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Characterizing the Genetic Architecture of Parkinson’s Disease in Latinos

To address the lack of diversity in Parkinson’s disease genetic research, Dr. Mata and colleagues conducted the first ever genome-wide association study of Latino Parkinson’s disease patients from South America.

07/27/2021



An international research team led by Cleveland Clinic has presented the most comprehensive characterization of the underlying genetic basis for Parkinson’s disease (PD) in Latinos to date, marking an important step towards more inclusive PD genetic research.

“PD impacts all ethnic groups, but since genetic studies have largely been limited to individuals of European and East Asian ancestry, little is known about the genetic architecture of PD in Latino populations,” said Ignacio Mata, PhD, assistant staff in the Genomic Medicine Institute and lead author on the study. “As we see PD incidence rates rise in nearly every global region, the importance of greater diversity in PD research cannot be overlooked.”

In this study, published in Annals of Neurology, Dr. Mata and international collaborators performed the first ever genome-wide association study (GWAS) of Latino PD patients from South America. Their analysis relied on patient data from the world’s largest PD case-control cohort of Latinos, called the Latin American Research Consortium on the Genetics of Parkinson’s Disease (LARGE-PD), which includes individuals from 35 institutions in 12 countries across Latin America and the Caribbean.

Conducting the first-ever genome-wide association study in Latinos

The researchers scanned the genomes of 1,497 individuals (807 PD cases; 690 healthy controls) from nine LARGE-PD sites in five countries (Uruguay, Brazil, Colombia, Peru and Chile) to investigate genetic variations associated with PD.

Notably, they demonstrated that SNCA, a gene previously linked to PD in European and East Asian populations, had genome-wide significance in the LARGE-PD cohort and a replication cohort, indicating its critical role in PD etiology in Latinos. In addition, they identified the novel gene NRROS as a biologically plausible PD risk gene, particularly in individuals from Peru, but indicated that further studies are needed to validate this finding.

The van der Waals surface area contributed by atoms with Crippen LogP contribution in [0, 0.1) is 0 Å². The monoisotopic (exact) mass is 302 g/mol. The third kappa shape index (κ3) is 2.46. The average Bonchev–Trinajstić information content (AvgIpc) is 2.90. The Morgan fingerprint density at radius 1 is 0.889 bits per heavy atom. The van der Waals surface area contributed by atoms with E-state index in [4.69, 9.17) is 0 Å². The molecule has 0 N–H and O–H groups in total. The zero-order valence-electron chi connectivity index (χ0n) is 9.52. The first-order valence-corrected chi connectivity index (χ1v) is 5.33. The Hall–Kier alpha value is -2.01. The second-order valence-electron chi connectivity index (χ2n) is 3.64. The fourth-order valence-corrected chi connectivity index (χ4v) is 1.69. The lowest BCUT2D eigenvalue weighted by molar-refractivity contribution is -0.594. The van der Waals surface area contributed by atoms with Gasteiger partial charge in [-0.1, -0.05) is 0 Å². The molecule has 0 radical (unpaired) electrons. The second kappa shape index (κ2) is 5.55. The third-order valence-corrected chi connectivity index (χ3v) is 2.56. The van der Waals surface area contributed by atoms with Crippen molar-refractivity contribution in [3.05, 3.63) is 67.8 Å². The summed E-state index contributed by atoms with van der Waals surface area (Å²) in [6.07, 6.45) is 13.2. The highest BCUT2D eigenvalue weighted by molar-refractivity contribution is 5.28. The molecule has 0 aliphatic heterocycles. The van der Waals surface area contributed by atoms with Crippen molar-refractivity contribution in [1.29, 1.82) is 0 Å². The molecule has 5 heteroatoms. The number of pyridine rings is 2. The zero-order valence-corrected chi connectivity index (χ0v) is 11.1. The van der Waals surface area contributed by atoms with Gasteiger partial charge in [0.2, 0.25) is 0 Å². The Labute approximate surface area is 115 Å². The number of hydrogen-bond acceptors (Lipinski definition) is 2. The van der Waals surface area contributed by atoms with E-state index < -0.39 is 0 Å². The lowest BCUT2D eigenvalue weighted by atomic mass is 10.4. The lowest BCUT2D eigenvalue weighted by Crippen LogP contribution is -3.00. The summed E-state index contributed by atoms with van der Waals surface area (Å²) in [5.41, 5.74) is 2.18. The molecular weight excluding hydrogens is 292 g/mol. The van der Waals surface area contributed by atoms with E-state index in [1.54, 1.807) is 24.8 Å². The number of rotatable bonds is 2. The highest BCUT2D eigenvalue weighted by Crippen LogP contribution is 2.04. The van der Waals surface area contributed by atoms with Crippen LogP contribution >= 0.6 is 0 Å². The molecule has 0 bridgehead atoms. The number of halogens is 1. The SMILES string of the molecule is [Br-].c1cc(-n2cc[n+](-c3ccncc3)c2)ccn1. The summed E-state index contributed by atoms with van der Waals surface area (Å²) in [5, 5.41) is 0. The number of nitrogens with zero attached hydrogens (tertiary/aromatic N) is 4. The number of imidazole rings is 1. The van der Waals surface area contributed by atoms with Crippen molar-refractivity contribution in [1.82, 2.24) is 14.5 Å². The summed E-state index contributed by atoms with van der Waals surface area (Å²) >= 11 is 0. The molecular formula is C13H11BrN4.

The researchers then assessed the significance of PD variants previously identified in European and East Asian populations for the LARGE-PD cohort, and found a substantial overlap of PD genetic architecture between Europeans and Latinos. They also explored the relationship between PD risk and Latino population ancestry, which tends to have a three-way admixture pattern with contributions from African, European and Native American ancestry, and pinpointed variants associated with African and Native American ancestries that may influence PD risk.

 “As we continue our work to gain comprehensive understanding of population-specific PD genetic architecture in Latino populations, inclusion of Latino PD patients from diverse ancestral backgrounds, such as those with significant Native American or African ancestries, is a necessity,” Dr. Mata said. “PD is a global disease, so it is crucial that genetic studies reflect the wide diversity of patients with PD.”

Next steps for LARGE-PD

Dr. Mata and his colleagues established LARGE-PD in 2009 with funding from the Parkinson’s Foundation to increase diversity in PD genetics studies and better understand the genetics of PD in Latinos. They recently conducted the first ever analysis of copy number variants (CNVs), or large structural genetic changes involving the deletion and/or duplication of DNA segments, in Latino PD patients. The study, published in Movement Disorders, demonstrated that CNVs in known PD genes are associated with PD in Latino populations. Specifically, they found that Latino patients with PD were more likely than controls to carry CNVs affecting known PD genes, and these patients often experienced a significantly earlier onset of symptoms.

“The global collaboration and support that has made LARGE-PD possible have enabled us to make tremendous strides towards increasing diversity in genetic studies and minimizing health disparities in underrepresented populations, and we are continuing to charge forward,” said Dr. Mata. “In the next few years, we plan to triple our cohort with funding from the Michael J. Fox Foundation, which will allow us to replicate our results and increase our power to identify new genetic associations. We also will work with the Aligning Science Across Parkinson's Global Parkinson's Genetics Program to perform the largest and most diverse genetic study of PD, with the goal of including 150,000 individuals, of which at least 50,000 will be from underrepresented populations.”

Douglas Loesch, graduate student in the Institute for Genome Sciences at the University of Maryland School Of Medicine, is first author of this study, which was supported in part by the Parkinson’s Foundation, the American Parkinson’s Disease Association, Universidad de Antioquia and the National Heart, Lung, and Blood Institute of the National Institutes of Health.




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